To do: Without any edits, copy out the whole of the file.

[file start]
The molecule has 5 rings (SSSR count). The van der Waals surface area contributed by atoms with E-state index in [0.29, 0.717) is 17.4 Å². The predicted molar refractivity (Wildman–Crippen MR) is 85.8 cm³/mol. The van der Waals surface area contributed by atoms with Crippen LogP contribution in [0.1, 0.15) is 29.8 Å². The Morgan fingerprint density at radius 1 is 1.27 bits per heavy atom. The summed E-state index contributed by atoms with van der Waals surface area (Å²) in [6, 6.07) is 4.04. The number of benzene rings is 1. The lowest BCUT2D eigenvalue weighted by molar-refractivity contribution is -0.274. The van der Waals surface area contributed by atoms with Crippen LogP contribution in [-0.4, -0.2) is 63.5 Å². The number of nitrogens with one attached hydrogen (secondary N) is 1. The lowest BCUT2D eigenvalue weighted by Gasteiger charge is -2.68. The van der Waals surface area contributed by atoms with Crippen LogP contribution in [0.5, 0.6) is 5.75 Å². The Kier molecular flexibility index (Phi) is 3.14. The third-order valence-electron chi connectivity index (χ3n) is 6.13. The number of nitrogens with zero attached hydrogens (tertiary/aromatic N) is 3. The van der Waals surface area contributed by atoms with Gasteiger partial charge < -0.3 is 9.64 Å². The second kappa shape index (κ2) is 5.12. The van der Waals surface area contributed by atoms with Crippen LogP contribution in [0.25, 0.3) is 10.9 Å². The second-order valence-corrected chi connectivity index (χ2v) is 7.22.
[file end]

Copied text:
The molecule has 5 rings (SSSR count). The van der Waals surface area contributed by atoms with E-state index in [0.29, 0.717) is 17.4 Å². The predicted molar refractivity (Wildman–Crippen MR) is 85.8 cm³/mol. The van der Waals surface area contributed by atoms with Crippen LogP contribution in [0.1, 0.15) is 29.8 Å². The Morgan fingerprint density at radius 1 is 1.27 bits per heavy atom. The summed E-state index contributed by atoms with van der Waals surface area (Å²) in [6, 6.07) is 4.04. The number of benzene rings is 1. The lowest BCUT2D eigenvalue weighted by molar-refractivity contribution is -0.274. The van der Waals surface area contributed by atoms with Crippen LogP contribution in [-0.4, -0.2) is 63.5 Å². The number of nitrogens with one attached hydrogen (secondary N) is 1. The lowest BCUT2D eigenvalue weighted by Gasteiger charge is -2.68. The van der Waals surface area contributed by atoms with Crippen LogP contribution in [0.5, 0.6) is 5.75 Å². The Kier molecular flexibility index (Phi) is 3.14. The third-order valence-electron chi connectivity index (χ3n) is 6.13. The number of nitrogens with zero attached hydrogens (tertiary/aromatic N) is 3. The van der Waals surface area contributed by atoms with Gasteiger partial charge < -0.3 is 9.64 Å². The second kappa shape index (κ2) is 5.12. The van der Waals surface area contributed by atoms with Crippen LogP contribution in [0.25, 0.3) is 10.9 Å². The second-order valence-corrected chi connectivity index (χ2v) is 7.22.